Facebook bans conspiracy theorists, controversial black activist

Facebook on Thursday banned prominent conspiracy theorists including Infowars founder Alex Jones and the controversial black activist Louis Farrakhan in its latest push to crack down on hate content at the leading social network.

“We’ve always banned individuals or organizations that promote or engage in violence and hate, regardless of ideology,” Facebook, which has been under intensifying pressure to curtail extremist content, said in a statement.

Among the most prominent figures banned, Farrakhan, the head of the Nation of Islam, is notorious for spreading anti-Semitic and black supremacist views.

Far-right conspiracy theorist Jones is best known for calling the 9/11 attacks an inside job and for describing the Sandy Hook school massacre as a hoax. Jones’s organization Infowars was also banned by Facebook.

Others blocked Thursday from Facebook and Instagram were Milo Yiannopoulos, a high-profile right-wing provocateur; Paul Nehlen, a political candidate espousing white supremacist views; and conspiracy theorists Paul Joseph Watson and Laura Loomer.

Facebook said those being banned had violated policies against dangerous individuals and organizations.

“Individuals and organizations who spread hate, or attack or call for the exclusion of others on the basis of who they are, have no place on Facebook,” a spokeswoman for Facebook said.

AFP/File / SAUL LOEB Infowars founder Alex Jones, banned by Facebook Thursday, has developed an online following for espousing conspiracy theories about the 9/11 attacks and claims that the 2012 Sandy Hook school shooting was a hoax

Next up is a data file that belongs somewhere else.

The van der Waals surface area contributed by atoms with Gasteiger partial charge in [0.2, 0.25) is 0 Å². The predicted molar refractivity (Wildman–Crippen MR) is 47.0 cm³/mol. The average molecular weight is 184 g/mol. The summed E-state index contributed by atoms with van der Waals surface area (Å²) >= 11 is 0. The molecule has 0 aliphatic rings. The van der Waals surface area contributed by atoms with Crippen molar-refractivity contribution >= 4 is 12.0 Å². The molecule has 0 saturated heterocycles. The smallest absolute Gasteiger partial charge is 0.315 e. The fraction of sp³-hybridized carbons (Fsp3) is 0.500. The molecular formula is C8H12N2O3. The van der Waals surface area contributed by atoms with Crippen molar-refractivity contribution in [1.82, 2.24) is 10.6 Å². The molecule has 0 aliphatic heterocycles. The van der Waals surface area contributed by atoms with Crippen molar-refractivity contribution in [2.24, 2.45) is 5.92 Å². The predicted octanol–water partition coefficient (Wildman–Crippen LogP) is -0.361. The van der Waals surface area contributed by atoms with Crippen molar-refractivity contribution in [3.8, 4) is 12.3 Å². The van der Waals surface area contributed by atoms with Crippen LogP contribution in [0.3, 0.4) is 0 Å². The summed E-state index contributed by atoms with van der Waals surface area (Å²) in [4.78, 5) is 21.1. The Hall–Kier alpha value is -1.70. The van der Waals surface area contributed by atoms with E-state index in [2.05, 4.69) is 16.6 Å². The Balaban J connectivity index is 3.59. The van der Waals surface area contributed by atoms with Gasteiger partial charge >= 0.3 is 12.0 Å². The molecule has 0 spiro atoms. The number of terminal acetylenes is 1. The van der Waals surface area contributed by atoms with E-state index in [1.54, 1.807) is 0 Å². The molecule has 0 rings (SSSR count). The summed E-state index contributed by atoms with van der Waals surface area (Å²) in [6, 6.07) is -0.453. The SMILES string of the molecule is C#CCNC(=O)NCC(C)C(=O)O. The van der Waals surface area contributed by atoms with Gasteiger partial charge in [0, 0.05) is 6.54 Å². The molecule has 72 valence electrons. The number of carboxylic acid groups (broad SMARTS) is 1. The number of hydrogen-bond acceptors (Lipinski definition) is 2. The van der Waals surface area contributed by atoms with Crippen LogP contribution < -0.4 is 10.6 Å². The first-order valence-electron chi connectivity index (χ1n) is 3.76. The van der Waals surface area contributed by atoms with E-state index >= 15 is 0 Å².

Such bans typically include prohibiting others at the social network from using the platform to post praise or support from those no longer welcomed.

“Today’s announcement from Facebook is a step in the right direction,” said Cristina Lopez G., deputy director for extremism at nonprofit watchdog group Media Matters for America.

“The majority of the newly banned figures — Yiannopoulos, Loomer, Watson, Jones, and Nehlen — owed their influence to the massive reach they were allowed to cultivate through Facebook and Instagram.”

Lopez welcomed the latest account bans, saying they promised to help limit the spread of radical and often violent far-right ideology.

Facebook last month banned various far-right British groups including the English Defense League from its network for promoting hate and violence.

Other groups kicked off both Facebook or Instagram included Knights Templar International, Britain First, the British National Party (BNP) and the National Front.

The tech titan banned the groups for contravening its policy forbidding “terrorist activity, organized hate, mass or serial murder, human trafficking or organized violence or criminal activity.”

Former BNP leader Nick Griffin and Britain First leaders Paul Golding and Jayda Fransen were also been banned in the crackdown.

Voicing hate

Facebook and other social media platforms have been under fire for not doing enough to curb messages of hate and violence, while at the same time criticized for failing to offer equal time for all viewpoints no matter how unpleasant.

AFP/File / MARK GRAHAM Alt-right activist and provocateur Milo Yiannopoulos, who claimed attacks like the New Zealand massacre happen because governments “mollycoddle … barbaric, alien religious cultures,” was among those banned by Facebook

US President Donald Trump has accused social media platforms of discriminating against users with right-wing views.

“Social Media is totally discriminating against Republican/Conservative voices,” Trump said in a tweet after Jones was curbed at Facebook and Spotify last year.

Facebook in March announced bans at the social network and Instagram on praise or support for white nationalism and white separatism.

Facebook policies already banned posts endorsing white supremacy as part of its prohibition on hate speech based on characteristics such as race, ethnicity or religion.

The ban had not applied to some postings because it was reasoned they were expressions of broader concepts of nationalism or political independence, according to the social network.

Amid pressure from governments around the world, Facebook has ramped up machine learning and artificial intelligence tools in an effort to find and remove hateful content while remaining open to free expression.

Photo: Nation of Islam leader Louis Farrakhan was banned by Facebook in a crackdown by the social media giant on individuals and groups promoting hateful content

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